Welcome to the penultimate article in the KISS: Usability & Webcomics 101 series. Today, pages and extras for your webcomic site.
Now that we’ve run down the basic parts of a webcomic site and some of the ways you can make it more user-friendly, we’ll wrap up this KISS 101 series with a few nice extras you’ll probably want to include. These are items worth working into your design, but not worth making your central theme. You want people to look at your comic first, then check out everything else to get them excited about bookmarking your site and staying a fan.
For more about Extra Pages, RSS & Social Media Buttons, and Copyright Notices, Read on after the jump.
Pages are additional sections of your website indirectly related to your comic. They are linked from your Site Navigation (which, as you recall, often does its best near the top of the page). Readers will typically turn to pages to get more information about you and your story, or to see what you have to sell in your store (if you have one).
Maintaining a consistent site design through your pages will help readers easily flow through your site and prevent them from getting lost. Colors should be kept the same, or at the very least complementary, and the header and site navigation shouldn’t move from the where people expect to find it.
Clear labeling of pages is important as well. Tell readers what page they are on by placing the page title near the top and in the name text of your browser. You can also make the location more obvious by keeping the page name and the site navigation name the same.
In webcomics, there are several types of pages readers are accustom to seeing. Although you don’t need to use them all, being familiar with the terminology is well worth your time. A handful of the most common page names and purposes are:
About: An About page can be about you, the comic, the history behind the comic, and/or the story so far. An about page is considered to be a bare minimum ‘extra’ page by many webcomickers as it allows your readers to begin making a personal connection with you. Example from Dodge the Bullet.
Cast: The Cast page simply introduces the major and minor characters in your story. It is also one of the most common and considered indispensable by some creators. Example from Walking the Lethe.
Gallery: A gallery generally refers to a gallery of artwork done by the creator that is related to the comic, such as sketches, backgrounds, or other bonus work. Sometimes the Gallery page also contains fanart, but more often fan creations get their own page. Example from Sweet & Sour Grapes.
Contact Me: WordPress makes contact pages easy, but you should at least offer your readers one or two ways to get in touch with you be it an email, twitter account, or something else. Example from Title Pending.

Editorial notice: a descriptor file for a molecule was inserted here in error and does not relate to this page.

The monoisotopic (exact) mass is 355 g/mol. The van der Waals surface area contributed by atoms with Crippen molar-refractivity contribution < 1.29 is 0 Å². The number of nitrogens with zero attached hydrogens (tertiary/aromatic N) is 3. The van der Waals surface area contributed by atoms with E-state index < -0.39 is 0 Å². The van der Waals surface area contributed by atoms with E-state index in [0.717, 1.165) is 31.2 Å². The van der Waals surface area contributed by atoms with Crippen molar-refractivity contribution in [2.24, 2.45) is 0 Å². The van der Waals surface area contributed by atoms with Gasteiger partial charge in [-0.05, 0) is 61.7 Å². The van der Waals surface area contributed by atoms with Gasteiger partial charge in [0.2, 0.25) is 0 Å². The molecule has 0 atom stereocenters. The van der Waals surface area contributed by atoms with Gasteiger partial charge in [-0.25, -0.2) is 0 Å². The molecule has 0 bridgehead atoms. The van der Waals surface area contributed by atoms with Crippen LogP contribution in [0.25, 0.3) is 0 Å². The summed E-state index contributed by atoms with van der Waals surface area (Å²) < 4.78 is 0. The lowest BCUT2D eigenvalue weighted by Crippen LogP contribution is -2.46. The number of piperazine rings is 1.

Links: Link exchanges are slowly being phased out by many webcomic sites, but creators still like sharing links to their favorites. Collect them all in one location to avoid cluttering your homepage. Banners so readers can link to you are also often included in the Links page. Example from Yet Another Fantasy Gamer Comic.
Store: The design of a good store probably deserves its own post, but if you’re building your own try to make it make the rest of your site design. If not though, that’s ok. Readers are accustom to seeing “Store” links go out to a separate services such as Topatoco or Cafepress.
RSS & Social Media Buttons
RSS feeds & social media buttons are very popular in webcomics these days, and rightly so. These services offer your readers with alternative ways to read content, get to know you, and interact with their fellow fans. Since there are so many services out there, there are a couple of ways you can add them to your site.
If you only want to use a few services, individual buttons tailored to match your design is the way to go. These buttons are typically fairly small, so you can make them fit prominently along a sidebar or near the top of the page. The most common ones used in webcomic are RSS (which should definately be easy to find), Twitter, and Facebook (which has a Like button and can sign up followers to your Facebook page if you have one).
If you want your readers to have access to lots of different services, you can look into using a broader service like AddToAny. These services can help you minimize the social network buttons’ footprint, but may be less obvious to your visitors.
Both options can be usually be modified to blend into your site design, but in either case, resist the urge to change the core symbol too much. Each social network has a particular symbol that readers are use to seeing and if you deviate too far they may become confused. Changing colors is usually ok, but if you have any concern at all, be sure to include words to clarify what the visitor is clicking.
You automatically own copyright to your work, even if you don’t include a copyright notice, but since not everyone gets that you should have one anyways. A simple, but completely acceptable solution is to include a statement in the footer like this:
YourComic is © YourName, Year XXX.
If you are using something on your site that you did not create yourself (but have permission or license to use of course), be sure to credit those creators as well. This is just a start, but copyright is a big topic. We’ll dive back into it another time.
Go back to the site design you’ve worked out for your homepage and clip out the comic, blog, and other homepage only content. Will the frame you have left work for the additional pages you want to include? What changes would make it work better without becoming disconnected from the rest of your website?